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Living a Love Story

Pure gift. That is how Sister Mariae Agnus Dei, S.V., describes her call to religious life.

“It was more than winning the lottery. Everything else pales,” she says. “The graces that a woman receives to enter into religious life today are astounding, just astounding.”

She says her life is a love story with Jesus Christ at the heart of it.

“I had many dreams as a little girl, but I could have never dreamed of something as awesome as this,” she says. “My heart is in pieces for the gratitude that it feels.”

Sister Mariae Agnus Dei, who is originally from East Wilton and whose home parish is Saint Joseph in Farmington, was among eight Sisters of Life to profess their perpetual vows in August at the Basilica of Saint John the Evangelist in Stamford, Conn.  The Sisters of Life is a contemplative / active community of women founded in the Archdiocese of New York in 1991.  In addition to the three traditional vows of poverty, chastity and obedience, Sisters of Life are also consecrated under a fourth vow to protect and enhance the sacredness of human life.

“The day of profession, it is a day of pure joy,” says Sister Mariae Agnus Dei. “The veil really thins out between heaven and earth. You feel like you’re in heaven for a couple of hours.”

Sister Mariae Agnus Dei, whose baptismal name is Rachel, is the seventh of eight children of Margaret Yates and the late Dr. William Yates. She has a twin sister, and one of her older sisters, Sister Mary Louise Concepta, S.V., is also a Sister of Life.  About 100 years ago, the family also had two biological sisters who were religious sisters.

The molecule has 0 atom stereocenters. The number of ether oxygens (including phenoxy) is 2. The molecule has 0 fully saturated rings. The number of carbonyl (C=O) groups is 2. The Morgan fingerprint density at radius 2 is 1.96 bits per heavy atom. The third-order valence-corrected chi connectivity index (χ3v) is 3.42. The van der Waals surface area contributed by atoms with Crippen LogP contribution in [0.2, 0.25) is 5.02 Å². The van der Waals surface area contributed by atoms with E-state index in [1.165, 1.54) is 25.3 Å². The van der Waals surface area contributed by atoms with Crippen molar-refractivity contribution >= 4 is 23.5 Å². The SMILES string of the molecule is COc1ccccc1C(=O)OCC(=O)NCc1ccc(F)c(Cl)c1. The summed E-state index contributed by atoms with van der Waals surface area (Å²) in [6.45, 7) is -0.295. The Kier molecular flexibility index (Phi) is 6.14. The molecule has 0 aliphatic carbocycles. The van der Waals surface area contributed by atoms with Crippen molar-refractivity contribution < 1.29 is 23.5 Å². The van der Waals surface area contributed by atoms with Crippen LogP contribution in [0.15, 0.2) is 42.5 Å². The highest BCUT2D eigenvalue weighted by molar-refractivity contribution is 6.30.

Sister Mariae Agnus Dei says one of the greatest gifts that her parents gave her was a sense of vocation.

“That God had a plan for my life and whatever it was, it was going to be awesome. My heart trusted that.”

She says her mother was a furnace of faith who sought to form in her the beauty and gift of Catholicism, while her father, who was not raised Catholic, found his way to the faith as an adult.

“He was always on the road, and I am grateful for that, actually, because faith is a journey. It’s not a one-stop shop. We are called to grow in it every day.  Our faith is rich. The treasures of the Church are inexhaustible,” she says.

She discovered one of those treasures, Eucharistic adoration, when she attended a Steubenville East conference in the eighth grade and saw the Blessed Sacrament being carried in a procession.

“As they were processing Our Lord through the tent, my heart was just pierced with love, with this incredible, beautiful, tender, personal love. And I remember just beginning to cry because I knew it was God. I knew! It was an exceptional grace,” she says. “That was a defining moment for me because, all of a sudden, I became aware that there was something and someone greater.  When your heart is touched like that, you want more.”